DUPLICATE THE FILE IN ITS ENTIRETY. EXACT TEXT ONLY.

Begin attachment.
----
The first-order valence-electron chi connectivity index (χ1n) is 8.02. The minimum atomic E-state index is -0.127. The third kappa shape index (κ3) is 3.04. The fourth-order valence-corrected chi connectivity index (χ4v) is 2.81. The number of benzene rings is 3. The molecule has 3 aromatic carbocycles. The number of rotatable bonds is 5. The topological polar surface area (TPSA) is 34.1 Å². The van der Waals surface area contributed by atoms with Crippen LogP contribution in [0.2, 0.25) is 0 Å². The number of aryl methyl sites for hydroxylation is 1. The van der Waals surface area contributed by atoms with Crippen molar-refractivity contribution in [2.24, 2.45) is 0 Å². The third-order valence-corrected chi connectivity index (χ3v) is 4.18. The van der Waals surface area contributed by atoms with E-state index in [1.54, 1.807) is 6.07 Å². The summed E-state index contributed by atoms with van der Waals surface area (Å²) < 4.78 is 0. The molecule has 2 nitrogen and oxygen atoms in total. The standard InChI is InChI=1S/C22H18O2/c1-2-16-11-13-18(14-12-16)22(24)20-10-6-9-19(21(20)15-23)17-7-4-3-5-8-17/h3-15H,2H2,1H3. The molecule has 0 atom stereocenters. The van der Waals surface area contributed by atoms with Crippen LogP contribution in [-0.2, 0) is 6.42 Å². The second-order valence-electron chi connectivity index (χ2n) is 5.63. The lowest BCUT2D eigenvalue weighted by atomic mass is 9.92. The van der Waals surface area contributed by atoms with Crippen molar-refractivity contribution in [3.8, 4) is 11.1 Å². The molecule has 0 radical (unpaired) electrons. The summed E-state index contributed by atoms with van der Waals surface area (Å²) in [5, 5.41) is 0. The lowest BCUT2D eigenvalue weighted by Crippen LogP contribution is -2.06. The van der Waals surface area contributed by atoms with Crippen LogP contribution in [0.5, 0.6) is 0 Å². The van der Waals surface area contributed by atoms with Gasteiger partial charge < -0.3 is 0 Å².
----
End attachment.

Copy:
The first-order valence-electron chi connectivity index (χ1n) is 8.02. The minimum atomic E-state index is -0.127. The third kappa shape index (κ3) is 3.04. The fourth-order valence-corrected chi connectivity index (χ4v) is 2.81. The number of benzene rings is 3. The molecule has 3 aromatic carbocycles. The number of rotatable bonds is 5. The topological polar surface area (TPSA) is 34.1 Å². The van der Waals surface area contributed by atoms with Crippen LogP contribution in [0.2, 0.25) is 0 Å². The number of aryl methyl sites for hydroxylation is 1. The van der Waals surface area contributed by atoms with Crippen molar-refractivity contribution in [2.24, 2.45) is 0 Å². The third-order valence-corrected chi connectivity index (χ3v) is 4.18. The van der Waals surface area contributed by atoms with E-state index in [1.54, 1.807) is 6.07 Å². The summed E-state index contributed by atoms with van der Waals surface area (Å²) < 4.78 is 0. The molecule has 2 nitrogen and oxygen atoms in total. The standard InChI is InChI=1S/C22H18O2/c1-2-16-11-13-18(14-12-16)22(24)20-10-6-9-19(21(20)15-23)17-7-4-3-5-8-17/h3-15H,2H2,1H3. The molecule has 0 atom stereocenters. The van der Waals surface area contributed by atoms with Crippen LogP contribution in [-0.2, 0) is 6.42 Å². The second-order valence-electron chi connectivity index (χ2n) is 5.63. The lowest BCUT2D eigenvalue weighted by atomic mass is 9.92. The van der Waals surface area contributed by atoms with Crippen molar-refractivity contribution in [3.8, 4) is 11.1 Å². The molecule has 0 radical (unpaired) electrons. The summed E-state index contributed by atoms with van der Waals surface area (Å²) in [5, 5.41) is 0. The lowest BCUT2D eigenvalue weighted by Crippen LogP contribution is -2.06. The van der Waals surface area contributed by atoms with Crippen LogP contribution in [0.5, 0.6) is 0 Å². The van der Waals surface area contributed by atoms with Gasteiger partial charge < -0.3 is 0 Å².